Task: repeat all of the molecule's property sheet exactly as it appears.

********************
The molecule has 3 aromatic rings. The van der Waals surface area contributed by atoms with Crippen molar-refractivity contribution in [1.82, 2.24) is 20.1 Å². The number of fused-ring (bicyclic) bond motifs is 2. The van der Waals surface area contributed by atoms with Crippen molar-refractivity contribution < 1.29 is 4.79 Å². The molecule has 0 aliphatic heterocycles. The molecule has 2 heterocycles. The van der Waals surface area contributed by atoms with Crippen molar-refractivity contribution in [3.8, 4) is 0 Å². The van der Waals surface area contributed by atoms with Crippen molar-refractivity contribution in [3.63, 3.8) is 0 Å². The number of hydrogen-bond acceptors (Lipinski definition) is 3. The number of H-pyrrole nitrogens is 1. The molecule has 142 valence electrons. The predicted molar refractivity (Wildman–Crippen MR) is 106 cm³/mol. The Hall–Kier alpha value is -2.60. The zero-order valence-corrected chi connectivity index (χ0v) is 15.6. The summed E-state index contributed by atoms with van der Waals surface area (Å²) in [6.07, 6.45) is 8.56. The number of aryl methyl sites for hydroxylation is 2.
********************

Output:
The molecule has 3 aromatic rings. The van der Waals surface area contributed by atoms with Crippen molar-refractivity contribution in [1.82, 2.24) is 20.1 Å². The number of fused-ring (bicyclic) bond motifs is 2. The van der Waals surface area contributed by atoms with Crippen molar-refractivity contribution < 1.29 is 4.79 Å². The molecule has 0 aliphatic heterocycles. The molecule has 2 heterocycles. The van der Waals surface area contributed by atoms with Crippen molar-refractivity contribution in [3.8, 4) is 0 Å². The van der Waals surface area contributed by atoms with Crippen molar-refractivity contribution in [3.63, 3.8) is 0 Å². The number of hydrogen-bond acceptors (Lipinski definition) is 3. The number of H-pyrrole nitrogens is 1. The molecule has 142 valence electrons. The predicted molar refractivity (Wildman–Crippen MR) is 106 cm³/mol. The Hall–Kier alpha value is -2.60. The zero-order valence-corrected chi connectivity index (χ0v) is 15.6. The summed E-state index contributed by atoms with van der Waals surface area (Å²) in [6.07, 6.45) is 8.56. The number of aryl methyl sites for hydroxylation is 2.